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Planta Daninha

 ISSN 0100-8358 ISSN 1806-9681

        06--2019

http://dx.doi.org/10.1590/s0100-83582019370100031 

Article

Allelopathic Effect of Lotus and Arrowhead Weed on Wheat, Wild Oat and Milkthistle Germination

Efeito Alelopático do Lótus e da Erva-Flecha na Germinação de Trigo, Aveia Selvagem e Cardo-Mariano

B. GUL1  * 

S. IJAZ1 

H. KHAN1 

1 Department of Weed Science, The University of Agriculture, Peshawar, Pakistan.

ABSTRACT:

An experiment was conducted to investigate the allelopathic effects of lotus (Nelumbo nucifera Gaertn.) and arrowhead (Sagittaria sagittifolia (Brummitt & Powell): L.) on seed germination of wheat and two associated weeds, namely, wild oat (Avena fatua L.) and milk thistle (Silybum marianum (L.) Gaertn.). The experiment was laid out in a Completely Randomized Design during May, 2014. Dried biomasses of lotus and arrowhead leaves were soaked in distilled water for 48 hrs for extract preparation. The extracts were applied at a rate of 5 and 10% concentrations to the seeds of wheat, wild oat and milk thistle at 25 °C in 10 cm wide Petri plates. A control treatment where only distilled water was applied to the seeds, was included for comparison. Data were recorded on germination (%), shoot length (cm), shoot and root fresh weights (g). The results revealed that 10% lotus extract reduced germination of wild oat (0.00%) and milk thistle (13.3%) but comparatively enhanced that of wheat (20%). By contrast, arrowhead totally inhibited germination of wheat and wild oat as compared to milk thistle (16.66%). Similarly, 10% lotus extract favored shoot length and root weight of wheat and milk thistle, whereas 100% inhibited wild oat. By comparison, arrowhead completely inhibited shoot length and root weight of wheat and wild oat at 10% conc. and enhanced milkthistle (3.00 cm and 3 g). A higher lotus extract conc. affected wild oat more than wheat and milkthistle, while arrowhead weed affected almost all test species. In conclusion, these aquatic weeds can be used as mulch in wheat in nearby fields of the infested aquatic water bodies for wild oat control, weed biomass disposal and nutrient addition to the soil.

Keywords: aquatic weeds; allelopathy; Nelumbo nucifera Gaertn.; Sagittaria sagittifolia (Brummitt & Powell): L.; Avena fatua L.; Silybum marianum (L.) Gaertn.

RESUMO:

Foi conduzido um experimento para investigar os efeitos alelopáticos do lótus (Nelumbo nucifera Gaertn.) e da erva-flecha (Sagittaria sagittifolia (Brummitt & Powell): L.) na germinação de sementes de trigo e duas plantas daninhas associadas: aveia silvestre (Avena fatua L.) e cardo-mariano (Silybum marianum (L.) Gaertn.). O experimento foi instalado em um delineamento completamente casualizado em maio de 2014. As biomassas secas das folhas de lótus e erva-flecha foram embebidas em água destilada por 48 horas para preparo. Os extratos foram aplicados com concentração de 5 e 10%, nas sementes de trigo, aveia selvagem e cardo-mariano a 25 °C em placas de Petri de 10 cm. Para fins de comparação, foi incluído um tratamento controle no qual as sementes receberam apenas a aplicação de água destilada. Foram obtidos os dados de germinação (%), comprimento da parte aérea (cm), peso fresco da parte aérea e da raiz (g). Os resultados revelaram que o extrato de lótus a 10% reduziu a germinação da aveia selvagem (0,00%) e do cardo-mariano (13,3%) mas, em comparação, aumentou a do trigo (20%). Por outro lado, a erva-flecha inibiu totalmente a germinação do trigo e da aveia selvagem em comparação com o cardo-mariano (16,66%). Da mesma forma, o extrato de lótus a 10% favoreceu o comprimento da parte aérea e o peso da raiz do trigo e do cardo-mariano, enquanto a concentração de 100% inibiu a aveia selvagem. Em comparação, a erva-flecha inibiu completamente o comprimento da parte aérea e o peso da raiz do trigo e da aveia selvagem na concentração de 10%, mas aumentou os mesmos parâmetros no cardo-mariano (3,00 cm e 3 g). Uma concentração mais alta do extrato de lótus exerceu um maior efeito na aveia silvestre do que no trigo e no cardo-mariano, enquanto a erva-flecha exerceu efeito sobre quase todas as espécies testadas. Em conclusão, estas plantas daninhas aquáticas podem ser usadas como cobertura vegetal no trigo em campos próximos aos recursos hídricos infestados para controle da aveia selvagem, eliminação da biomassa de plantas daninhas e adição de nutrientes ao solo.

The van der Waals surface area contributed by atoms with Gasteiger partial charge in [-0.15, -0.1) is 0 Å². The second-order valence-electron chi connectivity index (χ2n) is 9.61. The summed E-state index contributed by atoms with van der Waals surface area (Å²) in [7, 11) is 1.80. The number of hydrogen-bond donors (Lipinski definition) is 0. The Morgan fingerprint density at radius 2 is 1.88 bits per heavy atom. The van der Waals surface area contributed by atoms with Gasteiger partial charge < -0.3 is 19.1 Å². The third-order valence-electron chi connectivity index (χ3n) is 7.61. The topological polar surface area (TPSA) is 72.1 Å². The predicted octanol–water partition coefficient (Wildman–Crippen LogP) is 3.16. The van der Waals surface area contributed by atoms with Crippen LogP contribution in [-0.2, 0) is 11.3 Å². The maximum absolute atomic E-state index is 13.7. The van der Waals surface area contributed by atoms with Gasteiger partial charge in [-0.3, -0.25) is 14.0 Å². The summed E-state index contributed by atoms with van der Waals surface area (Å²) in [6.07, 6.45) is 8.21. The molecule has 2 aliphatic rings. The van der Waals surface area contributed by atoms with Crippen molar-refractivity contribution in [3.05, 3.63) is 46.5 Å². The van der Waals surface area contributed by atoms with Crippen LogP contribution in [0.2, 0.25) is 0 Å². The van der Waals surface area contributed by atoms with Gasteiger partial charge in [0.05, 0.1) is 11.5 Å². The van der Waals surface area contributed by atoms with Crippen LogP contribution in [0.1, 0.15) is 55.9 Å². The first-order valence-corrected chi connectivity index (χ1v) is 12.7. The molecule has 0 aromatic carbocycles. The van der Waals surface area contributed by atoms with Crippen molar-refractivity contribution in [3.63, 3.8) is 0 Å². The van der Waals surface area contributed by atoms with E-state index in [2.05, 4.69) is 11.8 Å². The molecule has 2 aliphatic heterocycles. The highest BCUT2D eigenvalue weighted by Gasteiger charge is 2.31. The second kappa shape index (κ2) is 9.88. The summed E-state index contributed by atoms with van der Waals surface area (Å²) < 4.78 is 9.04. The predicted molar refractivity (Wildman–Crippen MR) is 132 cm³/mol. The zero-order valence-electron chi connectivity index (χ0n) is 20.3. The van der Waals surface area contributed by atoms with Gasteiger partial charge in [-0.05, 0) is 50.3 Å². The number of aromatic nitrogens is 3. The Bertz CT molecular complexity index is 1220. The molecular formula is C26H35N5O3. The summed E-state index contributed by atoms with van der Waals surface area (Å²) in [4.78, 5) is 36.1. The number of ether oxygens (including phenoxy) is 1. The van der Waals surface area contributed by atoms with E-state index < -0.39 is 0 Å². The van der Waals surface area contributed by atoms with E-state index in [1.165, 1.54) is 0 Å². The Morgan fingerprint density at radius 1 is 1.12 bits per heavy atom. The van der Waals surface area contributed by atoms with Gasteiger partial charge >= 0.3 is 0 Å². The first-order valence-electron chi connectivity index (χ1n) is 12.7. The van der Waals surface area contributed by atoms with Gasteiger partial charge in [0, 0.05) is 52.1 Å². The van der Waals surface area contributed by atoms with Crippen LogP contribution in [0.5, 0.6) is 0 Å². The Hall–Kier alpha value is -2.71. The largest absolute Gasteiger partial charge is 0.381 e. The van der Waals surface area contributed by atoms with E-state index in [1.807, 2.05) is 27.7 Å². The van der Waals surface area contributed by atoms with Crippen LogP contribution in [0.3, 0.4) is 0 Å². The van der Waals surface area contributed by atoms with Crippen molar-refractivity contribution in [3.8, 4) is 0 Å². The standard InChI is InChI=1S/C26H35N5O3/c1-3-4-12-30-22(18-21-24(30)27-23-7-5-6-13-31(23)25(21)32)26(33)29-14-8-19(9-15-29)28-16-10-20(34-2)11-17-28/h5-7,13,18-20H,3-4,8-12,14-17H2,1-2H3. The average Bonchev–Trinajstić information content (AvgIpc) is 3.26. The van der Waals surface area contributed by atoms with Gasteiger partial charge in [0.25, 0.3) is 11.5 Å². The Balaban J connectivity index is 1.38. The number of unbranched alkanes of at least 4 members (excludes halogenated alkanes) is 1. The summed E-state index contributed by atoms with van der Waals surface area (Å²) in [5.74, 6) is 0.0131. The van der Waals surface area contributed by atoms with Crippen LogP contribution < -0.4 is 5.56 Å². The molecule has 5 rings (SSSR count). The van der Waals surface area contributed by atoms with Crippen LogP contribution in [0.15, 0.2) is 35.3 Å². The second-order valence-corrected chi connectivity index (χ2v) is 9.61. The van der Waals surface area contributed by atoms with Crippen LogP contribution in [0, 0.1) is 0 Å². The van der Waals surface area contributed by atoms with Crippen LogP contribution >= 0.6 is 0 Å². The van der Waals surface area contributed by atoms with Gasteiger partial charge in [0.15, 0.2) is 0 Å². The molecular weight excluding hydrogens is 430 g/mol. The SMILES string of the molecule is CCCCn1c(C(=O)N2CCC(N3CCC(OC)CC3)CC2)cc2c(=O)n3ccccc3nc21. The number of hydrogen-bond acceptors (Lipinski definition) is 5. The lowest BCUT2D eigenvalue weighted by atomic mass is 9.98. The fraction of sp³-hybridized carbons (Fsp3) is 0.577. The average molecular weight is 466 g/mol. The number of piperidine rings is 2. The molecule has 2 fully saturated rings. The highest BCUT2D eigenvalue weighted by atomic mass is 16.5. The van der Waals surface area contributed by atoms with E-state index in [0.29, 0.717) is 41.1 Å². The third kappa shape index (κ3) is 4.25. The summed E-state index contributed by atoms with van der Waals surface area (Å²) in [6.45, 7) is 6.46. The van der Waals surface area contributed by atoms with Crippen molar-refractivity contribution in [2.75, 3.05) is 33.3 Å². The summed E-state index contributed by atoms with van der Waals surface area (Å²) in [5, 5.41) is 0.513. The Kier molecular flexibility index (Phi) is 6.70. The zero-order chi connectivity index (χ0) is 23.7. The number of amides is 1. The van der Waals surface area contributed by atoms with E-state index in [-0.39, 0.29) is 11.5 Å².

Palavras-chave: plantas daninhas aquáticas; alelopatia; Nelumbo nucifera Gaertn.; Sagittaria sagittifolia (Brummitt & Powell): L.; Avena fatua L.; Silybum marianum (L.) Gaertn.

INTRODUCTION